20th Jan 2019

EU lawmakers fail to formalise Russia criticism

  • MEPs remain divided on the best approach to Russia (Photo: European Parliament)

Just two days before EU leaders meet Russian president Vladimir Putin in Portugal's city of Mafra, the European Parliament has backed down from its original idea to adopt a resolution calling on the Kremlin to improve its democratic record.

"The authoritarian tendencies are part of a worrying trend, which threatens Russia's democratic development and the legitimacy of the Russian leadership inside and outside the country", the draft resolution - tabled by the liberal and green political groups - stated.

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It continued to list a number of areas such as respect for human rights, democracy, freedom of expression and the rights of civil society – as being all of "serious concern".

However, the two main political groups in the parliament - the conservatives and the socialists - prevented the strongly-worded resolution from being adopted before the EU-Russia summit takes place on Friday (26 October).

Both groups argue there is "nothing new to say", while "repeating the same things for no particular reason would not be productive" at this stage. Instead, they have suggested tabling a fresh resolution, which would reflect the summit's outcome.

The head of the Liberals, Graham Watson, urged his colleagues to be "prepared to put on paper what we say in public and refute all those who say this house is nothing but a glorified talking shop".

In addition, Mr Watson sent a special message to the Russian leader, pointing to "a new autocracy" ahead of the country's upcoming parliamentary elections (2 December 2007), followed by a presidential race in March 2008.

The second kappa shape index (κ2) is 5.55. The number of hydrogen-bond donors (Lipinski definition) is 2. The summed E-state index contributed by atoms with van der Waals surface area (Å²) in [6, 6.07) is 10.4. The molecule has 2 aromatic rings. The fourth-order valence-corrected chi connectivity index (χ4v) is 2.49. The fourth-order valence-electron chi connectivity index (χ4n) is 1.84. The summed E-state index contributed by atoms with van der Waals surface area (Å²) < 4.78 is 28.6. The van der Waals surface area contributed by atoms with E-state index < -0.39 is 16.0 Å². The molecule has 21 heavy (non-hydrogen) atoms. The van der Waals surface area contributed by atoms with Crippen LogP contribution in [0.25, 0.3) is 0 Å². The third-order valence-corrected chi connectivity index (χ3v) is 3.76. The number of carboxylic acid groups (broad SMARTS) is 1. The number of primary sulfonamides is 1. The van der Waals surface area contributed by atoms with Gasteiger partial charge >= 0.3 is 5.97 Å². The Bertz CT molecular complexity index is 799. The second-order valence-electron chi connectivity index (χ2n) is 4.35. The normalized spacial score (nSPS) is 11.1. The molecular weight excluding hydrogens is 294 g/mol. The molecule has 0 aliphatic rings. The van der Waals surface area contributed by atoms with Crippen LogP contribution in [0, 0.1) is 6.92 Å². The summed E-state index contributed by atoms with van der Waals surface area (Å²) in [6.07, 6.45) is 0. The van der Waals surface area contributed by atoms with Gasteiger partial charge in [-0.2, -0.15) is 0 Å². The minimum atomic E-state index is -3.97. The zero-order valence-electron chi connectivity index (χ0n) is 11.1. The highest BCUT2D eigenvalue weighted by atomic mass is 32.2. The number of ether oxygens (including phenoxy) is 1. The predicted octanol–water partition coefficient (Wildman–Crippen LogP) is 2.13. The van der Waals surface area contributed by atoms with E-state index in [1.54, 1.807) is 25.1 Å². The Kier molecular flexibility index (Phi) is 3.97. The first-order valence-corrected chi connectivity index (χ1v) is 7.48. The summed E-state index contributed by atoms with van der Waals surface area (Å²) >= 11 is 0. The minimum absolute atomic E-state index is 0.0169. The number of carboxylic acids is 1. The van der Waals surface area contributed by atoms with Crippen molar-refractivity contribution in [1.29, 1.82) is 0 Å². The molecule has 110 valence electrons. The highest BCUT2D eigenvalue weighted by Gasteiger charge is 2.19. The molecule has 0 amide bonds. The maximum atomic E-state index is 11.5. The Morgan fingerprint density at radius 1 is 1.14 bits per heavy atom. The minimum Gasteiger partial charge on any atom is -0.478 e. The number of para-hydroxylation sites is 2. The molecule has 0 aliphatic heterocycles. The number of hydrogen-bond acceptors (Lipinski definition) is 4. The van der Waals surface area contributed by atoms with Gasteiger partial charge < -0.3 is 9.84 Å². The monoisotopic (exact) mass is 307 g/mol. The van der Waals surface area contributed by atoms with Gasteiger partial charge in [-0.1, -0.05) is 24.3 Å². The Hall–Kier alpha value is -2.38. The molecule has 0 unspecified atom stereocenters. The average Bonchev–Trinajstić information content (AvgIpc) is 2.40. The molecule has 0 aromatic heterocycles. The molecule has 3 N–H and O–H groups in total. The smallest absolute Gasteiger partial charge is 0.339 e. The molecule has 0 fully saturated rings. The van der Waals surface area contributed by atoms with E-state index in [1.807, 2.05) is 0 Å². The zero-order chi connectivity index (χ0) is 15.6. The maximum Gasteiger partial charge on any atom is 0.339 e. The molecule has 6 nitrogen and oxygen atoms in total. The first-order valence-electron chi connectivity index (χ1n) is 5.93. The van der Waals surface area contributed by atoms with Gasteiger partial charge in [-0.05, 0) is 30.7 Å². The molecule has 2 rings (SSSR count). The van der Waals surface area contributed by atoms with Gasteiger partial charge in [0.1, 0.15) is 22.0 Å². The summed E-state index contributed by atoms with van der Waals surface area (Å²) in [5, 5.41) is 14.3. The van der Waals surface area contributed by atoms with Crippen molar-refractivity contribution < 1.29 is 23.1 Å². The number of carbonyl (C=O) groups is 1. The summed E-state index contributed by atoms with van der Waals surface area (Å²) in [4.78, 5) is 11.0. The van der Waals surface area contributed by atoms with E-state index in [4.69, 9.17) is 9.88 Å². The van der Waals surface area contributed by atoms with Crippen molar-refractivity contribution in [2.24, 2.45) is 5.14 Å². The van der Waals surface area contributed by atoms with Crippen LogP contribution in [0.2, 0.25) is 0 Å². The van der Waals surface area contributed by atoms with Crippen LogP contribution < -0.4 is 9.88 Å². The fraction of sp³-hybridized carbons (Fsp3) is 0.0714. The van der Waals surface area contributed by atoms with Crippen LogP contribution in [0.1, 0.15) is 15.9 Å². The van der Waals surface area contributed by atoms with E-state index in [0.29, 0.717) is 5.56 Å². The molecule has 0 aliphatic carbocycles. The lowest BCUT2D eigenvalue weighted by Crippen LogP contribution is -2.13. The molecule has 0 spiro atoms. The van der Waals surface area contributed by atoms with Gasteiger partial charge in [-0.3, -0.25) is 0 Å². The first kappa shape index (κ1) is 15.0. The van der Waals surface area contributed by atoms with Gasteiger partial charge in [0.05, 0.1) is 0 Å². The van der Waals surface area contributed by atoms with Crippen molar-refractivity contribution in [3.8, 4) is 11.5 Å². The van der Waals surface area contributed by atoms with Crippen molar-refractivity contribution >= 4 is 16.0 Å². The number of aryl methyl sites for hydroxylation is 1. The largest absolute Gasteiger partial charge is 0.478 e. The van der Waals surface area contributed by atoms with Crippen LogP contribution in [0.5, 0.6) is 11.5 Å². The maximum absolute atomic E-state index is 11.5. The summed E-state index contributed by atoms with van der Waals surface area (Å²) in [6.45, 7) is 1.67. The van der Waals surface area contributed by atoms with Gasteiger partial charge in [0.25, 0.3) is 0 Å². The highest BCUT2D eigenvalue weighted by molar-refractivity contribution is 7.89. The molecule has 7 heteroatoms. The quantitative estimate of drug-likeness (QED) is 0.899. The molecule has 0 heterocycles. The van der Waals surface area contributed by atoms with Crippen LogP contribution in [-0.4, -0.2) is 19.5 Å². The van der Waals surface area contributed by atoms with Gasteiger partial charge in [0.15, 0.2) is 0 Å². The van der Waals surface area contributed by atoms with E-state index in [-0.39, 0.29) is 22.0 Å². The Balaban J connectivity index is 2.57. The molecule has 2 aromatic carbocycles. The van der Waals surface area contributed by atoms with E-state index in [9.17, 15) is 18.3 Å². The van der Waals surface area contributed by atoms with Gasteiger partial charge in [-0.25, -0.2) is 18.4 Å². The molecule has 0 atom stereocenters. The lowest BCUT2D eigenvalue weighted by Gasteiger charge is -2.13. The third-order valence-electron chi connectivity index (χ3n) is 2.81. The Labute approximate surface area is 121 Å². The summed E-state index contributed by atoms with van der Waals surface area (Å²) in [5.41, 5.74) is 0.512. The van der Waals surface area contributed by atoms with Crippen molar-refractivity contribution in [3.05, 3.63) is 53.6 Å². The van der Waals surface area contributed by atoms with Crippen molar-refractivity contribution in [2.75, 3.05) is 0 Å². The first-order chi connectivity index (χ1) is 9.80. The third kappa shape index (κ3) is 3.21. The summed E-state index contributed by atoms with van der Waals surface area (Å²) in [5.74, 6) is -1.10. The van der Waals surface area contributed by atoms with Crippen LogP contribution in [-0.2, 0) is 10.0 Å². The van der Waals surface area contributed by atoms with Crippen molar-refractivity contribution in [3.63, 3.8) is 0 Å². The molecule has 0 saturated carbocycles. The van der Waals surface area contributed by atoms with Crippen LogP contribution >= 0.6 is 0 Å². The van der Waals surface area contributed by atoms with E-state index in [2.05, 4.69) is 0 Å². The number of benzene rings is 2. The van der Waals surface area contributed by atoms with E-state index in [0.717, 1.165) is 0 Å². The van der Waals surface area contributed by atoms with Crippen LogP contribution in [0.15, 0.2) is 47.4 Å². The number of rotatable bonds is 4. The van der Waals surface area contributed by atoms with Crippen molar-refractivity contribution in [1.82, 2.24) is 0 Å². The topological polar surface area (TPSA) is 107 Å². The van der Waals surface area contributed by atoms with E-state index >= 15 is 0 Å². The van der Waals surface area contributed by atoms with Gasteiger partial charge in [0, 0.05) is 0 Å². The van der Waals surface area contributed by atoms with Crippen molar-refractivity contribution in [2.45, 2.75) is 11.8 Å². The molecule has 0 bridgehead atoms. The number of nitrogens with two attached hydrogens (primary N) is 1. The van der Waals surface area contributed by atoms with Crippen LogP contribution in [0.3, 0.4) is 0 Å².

"As things currently stand and if human cloning were better developed, president Putin would probably run for both, president and prime minister, following the Kaczynski's example in Poland", he told the plenary in Strasbourg.

The semi-joke was a clear reference to speculations that Mr Putin will retain power even after his second presidential term expires in 2008 and run for the position of prime minister.

EU external affairs commissioner Benita Ferrero-Waldner, for her part, described the time in the run up to the elections as "a critical period" and "an important test" for Moscow.

"We expect that Russia will make a sensible choice and invite observers to monitor the elections", Ms Ferrero-Waldner told MEPs.

She added that the upcoming summit would be used as an opportunity to voice the union's concerns about the existing limitation of press freedom, attacks on journalists, pressure on NGOs as well as about the situation in the North Caucasus.

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